Brought to Life

Eliot Hodgkin Rediscovered

Edited by Adrian Eeles

Brought to Life

Edited by Adrian Eeles

Distributed for Paul Holberton Publishing

144 pages | 9.5 x 11
Cloth $50.00 ISBN: 9781911300571 Published May 2019 For sale in North America only
Eliot Hodgkin (1905-1987) is best known as a painter of still life subjects beautifully executed in tempera. His depictions of everyday objects – such as lemons, radishes, dead leaves and feathers – have always been much prized by collectors. Less well known are his haunting views of bomb-sites in London after World War II, with rank weeds and wildflowers pushing up through mounds of rubble. This revealing, fully illustrated catalogue accompanies the first survey exhibition on the artist since 1990. Eliot Hodgkin is best known for his still life paintings in tempera, but there are several other facets of his career as an artist which have never been fully explored. In the 1930s, once he had got into his stride, he produced large, almost flamboyant flower pieces in oil, but towards the end of the decade his style became more precise as he began to discover the refined quality of tempera as a medium. His subjects took on a distinctly surrealist treatment, echoes of Dalì, and this led on to an almost obsessive attention to detail, each painting being preceded by an elaborate, scaled drawing in pencil and brown wash with color notes scribbled all over the sheet. Hodgkin’s 1940s paintings of the City of London after bombing – half-ruined buildings, mounds of rubble and rank weeds – are mesmerizing and will come as a surprise to many viewers. In the next decade there is more concentration on still life subjects, although there are some highly evocative landscapes in the 1950s and 1960s resulting from holiday tours through France, Switzerland and Italy. However, it is as an exquisite painter of objects, usually of ordinary things like lemons, radishes, birds’ eggs, dead leaves etc., that Hodgkin is best known for among art connoisseurs. It is the ‘placement’ of the object, as much as the way the surface texture is described in paint, that makes these small pictures fascinating and deeply memorable. Hodgkin is very much in the tradition of Adriaen Coorte and Sanchez Cotan, two artists that he much admired. Hodgkin and his wife were also keen art collectors, and, not surprisingly, they owned a fine still life painting by Giorgio Morandi, which now has its home in the Tate Gallery.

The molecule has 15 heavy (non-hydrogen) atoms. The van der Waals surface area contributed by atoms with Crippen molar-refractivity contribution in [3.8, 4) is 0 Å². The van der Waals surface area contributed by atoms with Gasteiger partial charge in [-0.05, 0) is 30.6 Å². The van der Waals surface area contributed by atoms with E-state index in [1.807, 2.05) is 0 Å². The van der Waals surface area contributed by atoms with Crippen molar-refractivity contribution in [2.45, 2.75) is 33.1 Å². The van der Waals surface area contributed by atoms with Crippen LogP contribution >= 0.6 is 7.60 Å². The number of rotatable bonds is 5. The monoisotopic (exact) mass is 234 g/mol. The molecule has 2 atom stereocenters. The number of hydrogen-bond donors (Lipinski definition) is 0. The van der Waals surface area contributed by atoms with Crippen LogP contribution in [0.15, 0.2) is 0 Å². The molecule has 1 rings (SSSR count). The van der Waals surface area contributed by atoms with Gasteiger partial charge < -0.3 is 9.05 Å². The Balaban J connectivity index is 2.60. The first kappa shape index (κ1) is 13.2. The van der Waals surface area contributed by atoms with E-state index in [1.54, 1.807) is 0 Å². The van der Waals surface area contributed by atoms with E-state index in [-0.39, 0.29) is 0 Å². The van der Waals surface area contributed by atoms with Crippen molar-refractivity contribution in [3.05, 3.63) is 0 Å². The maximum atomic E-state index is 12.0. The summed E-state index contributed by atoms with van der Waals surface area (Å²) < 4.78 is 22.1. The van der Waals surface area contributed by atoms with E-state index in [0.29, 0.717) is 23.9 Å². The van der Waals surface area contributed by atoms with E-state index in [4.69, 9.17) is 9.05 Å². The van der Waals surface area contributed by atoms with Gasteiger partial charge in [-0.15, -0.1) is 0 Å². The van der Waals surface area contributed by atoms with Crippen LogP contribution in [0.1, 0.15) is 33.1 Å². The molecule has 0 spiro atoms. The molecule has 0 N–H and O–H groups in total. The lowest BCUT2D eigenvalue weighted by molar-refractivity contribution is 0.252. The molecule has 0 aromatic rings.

Review Quotes
The Burlington Magazine
"Tak[es] the reader on a whistle-stop tour of Hodgkin’s career, from his spell as a fashion illustrator in the early 1930s to his later preoccupation with small still-life subjects, jewel-like in their vibrancy and detail. Throughout, Eeles follows his own advice, that Hodgkin’s output should be judged as a whole, reaching beyond those familiar studies of dahlias, lemons, feathers and masonry to include his landscapes and war-time paintings. . . . Where this book excels is in its reproductions. Here, surely, a new standard has been set, one that puts recent catalogues by our national galleries to shame. There is no distortion, no poor resolution, which is essential for paintings of such deliberate linearity; each image finds itself perfectly situated on the page. In this context, works . . . are given the space to convey their subtlety and meticulous design. Indeed, one feels that every effort has been made to encourage this dialogue, to allow Hodgkin’s charm to speak for itself."
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